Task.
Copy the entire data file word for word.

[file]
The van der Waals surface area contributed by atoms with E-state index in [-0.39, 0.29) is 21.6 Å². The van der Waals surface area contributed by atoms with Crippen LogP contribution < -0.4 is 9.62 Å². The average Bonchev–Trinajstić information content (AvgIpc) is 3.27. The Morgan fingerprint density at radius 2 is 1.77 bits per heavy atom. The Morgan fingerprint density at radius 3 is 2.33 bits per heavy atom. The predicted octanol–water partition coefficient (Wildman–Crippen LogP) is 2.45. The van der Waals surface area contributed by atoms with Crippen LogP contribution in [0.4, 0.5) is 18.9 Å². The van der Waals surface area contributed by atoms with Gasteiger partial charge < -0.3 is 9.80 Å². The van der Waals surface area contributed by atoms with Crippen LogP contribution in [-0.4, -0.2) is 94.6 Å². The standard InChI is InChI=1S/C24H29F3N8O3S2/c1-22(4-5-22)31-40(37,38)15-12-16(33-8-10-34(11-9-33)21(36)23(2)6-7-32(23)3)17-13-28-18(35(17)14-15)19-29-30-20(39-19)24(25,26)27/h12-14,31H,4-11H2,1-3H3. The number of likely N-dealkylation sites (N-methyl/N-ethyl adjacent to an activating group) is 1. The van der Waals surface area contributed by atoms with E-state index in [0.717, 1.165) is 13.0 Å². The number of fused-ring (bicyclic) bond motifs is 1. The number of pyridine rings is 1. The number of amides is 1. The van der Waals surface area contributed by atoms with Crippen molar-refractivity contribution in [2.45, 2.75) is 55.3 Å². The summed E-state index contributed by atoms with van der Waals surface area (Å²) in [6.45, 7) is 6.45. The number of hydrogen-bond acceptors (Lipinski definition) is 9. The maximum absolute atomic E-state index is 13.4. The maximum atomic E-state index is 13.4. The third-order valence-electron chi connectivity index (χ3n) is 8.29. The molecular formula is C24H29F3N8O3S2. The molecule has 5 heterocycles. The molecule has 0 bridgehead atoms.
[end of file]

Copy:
The van der Waals surface area contributed by atoms with E-state index in [-0.39, 0.29) is 21.6 Å². The van der Waals surface area contributed by atoms with Crippen LogP contribution < -0.4 is 9.62 Å². The average Bonchev–Trinajstić information content (AvgIpc) is 3.27. The Morgan fingerprint density at radius 2 is 1.77 bits per heavy atom. The Morgan fingerprint density at radius 3 is 2.33 bits per heavy atom. The predicted octanol–water partition coefficient (Wildman–Crippen LogP) is 2.45. The van der Waals surface area contributed by atoms with Crippen LogP contribution in [0.4, 0.5) is 18.9 Å². The van der Waals surface area contributed by atoms with Gasteiger partial charge < -0.3 is 9.80 Å². The van der Waals surface area contributed by atoms with Crippen LogP contribution in [-0.4, -0.2) is 94.6 Å². The standard InChI is InChI=1S/C24H29F3N8O3S2/c1-22(4-5-22)31-40(37,38)15-12-16(33-8-10-34(11-9-33)21(36)23(2)6-7-32(23)3)17-13-28-18(35(17)14-15)19-29-30-20(39-19)24(25,26)27/h12-14,31H,4-11H2,1-3H3. The number of likely N-dealkylation sites (N-methyl/N-ethyl adjacent to an activating group) is 1. The van der Waals surface area contributed by atoms with E-state index in [0.717, 1.165) is 13.0 Å². The number of fused-ring (bicyclic) bond motifs is 1. The number of pyridine rings is 1. The number of amides is 1. The van der Waals surface area contributed by atoms with Crippen molar-refractivity contribution in [2.45, 2.75) is 55.3 Å². The summed E-state index contributed by atoms with van der Waals surface area (Å²) in [6.45, 7) is 6.45. The number of hydrogen-bond acceptors (Lipinski definition) is 9. The maximum absolute atomic E-state index is 13.4. The maximum atomic E-state index is 13.4. The third-order valence-electron chi connectivity index (χ3n) is 8.29. The molecular formula is C24H29F3N8O3S2. The molecule has 5 heterocycles. The molecule has 0 bridgehead atoms.